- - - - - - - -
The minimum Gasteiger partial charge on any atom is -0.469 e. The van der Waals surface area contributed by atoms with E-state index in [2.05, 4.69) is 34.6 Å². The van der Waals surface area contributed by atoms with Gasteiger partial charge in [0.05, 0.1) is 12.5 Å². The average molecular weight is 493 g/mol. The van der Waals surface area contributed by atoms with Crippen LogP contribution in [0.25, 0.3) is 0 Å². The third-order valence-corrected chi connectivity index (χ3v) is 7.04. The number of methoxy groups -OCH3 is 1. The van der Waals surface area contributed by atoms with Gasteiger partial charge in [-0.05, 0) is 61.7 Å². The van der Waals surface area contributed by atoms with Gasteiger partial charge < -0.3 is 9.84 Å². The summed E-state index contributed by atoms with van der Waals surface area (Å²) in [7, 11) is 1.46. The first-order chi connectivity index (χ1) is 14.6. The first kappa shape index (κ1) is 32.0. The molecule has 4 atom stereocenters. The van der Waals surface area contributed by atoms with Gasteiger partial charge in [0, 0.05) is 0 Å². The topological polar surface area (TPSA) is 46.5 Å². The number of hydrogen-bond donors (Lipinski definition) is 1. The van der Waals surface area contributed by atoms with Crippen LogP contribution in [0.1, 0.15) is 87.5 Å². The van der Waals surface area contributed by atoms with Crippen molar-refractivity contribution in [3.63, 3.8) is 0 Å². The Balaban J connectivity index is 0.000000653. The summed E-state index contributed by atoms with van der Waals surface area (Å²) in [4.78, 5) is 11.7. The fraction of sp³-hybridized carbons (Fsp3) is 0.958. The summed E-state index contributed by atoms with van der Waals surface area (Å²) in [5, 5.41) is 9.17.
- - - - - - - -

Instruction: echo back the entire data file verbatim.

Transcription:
The minimum Gasteiger partial charge on any atom is -0.469 e. The van der Waals surface area contributed by atoms with E-state index in [2.05, 4.69) is 34.6 Å². The van der Waals surface area contributed by atoms with Gasteiger partial charge in [0.05, 0.1) is 12.5 Å². The average molecular weight is 493 g/mol. The van der Waals surface area contributed by atoms with Crippen LogP contribution in [0.25, 0.3) is 0 Å². The third-order valence-corrected chi connectivity index (χ3v) is 7.04. The number of methoxy groups -OCH3 is 1. The van der Waals surface area contributed by atoms with Gasteiger partial charge in [-0.05, 0) is 61.7 Å². The van der Waals surface area contributed by atoms with Gasteiger partial charge < -0.3 is 9.84 Å². The summed E-state index contributed by atoms with van der Waals surface area (Å²) in [7, 11) is 1.46. The first-order chi connectivity index (χ1) is 14.6. The first kappa shape index (κ1) is 32.0. The molecule has 4 atom stereocenters. The van der Waals surface area contributed by atoms with Gasteiger partial charge in [0, 0.05) is 0 Å². The topological polar surface area (TPSA) is 46.5 Å². The number of hydrogen-bond donors (Lipinski definition) is 1. The van der Waals surface area contributed by atoms with Crippen LogP contribution in [0.1, 0.15) is 87.5 Å². The van der Waals surface area contributed by atoms with Crippen molar-refractivity contribution in [3.63, 3.8) is 0 Å². The Balaban J connectivity index is 0.000000653. The summed E-state index contributed by atoms with van der Waals surface area (Å²) in [4.78, 5) is 11.7. The fraction of sp³-hybridized carbons (Fsp3) is 0.958. The summed E-state index contributed by atoms with van der Waals surface area (Å²) in [5, 5.41) is 9.17.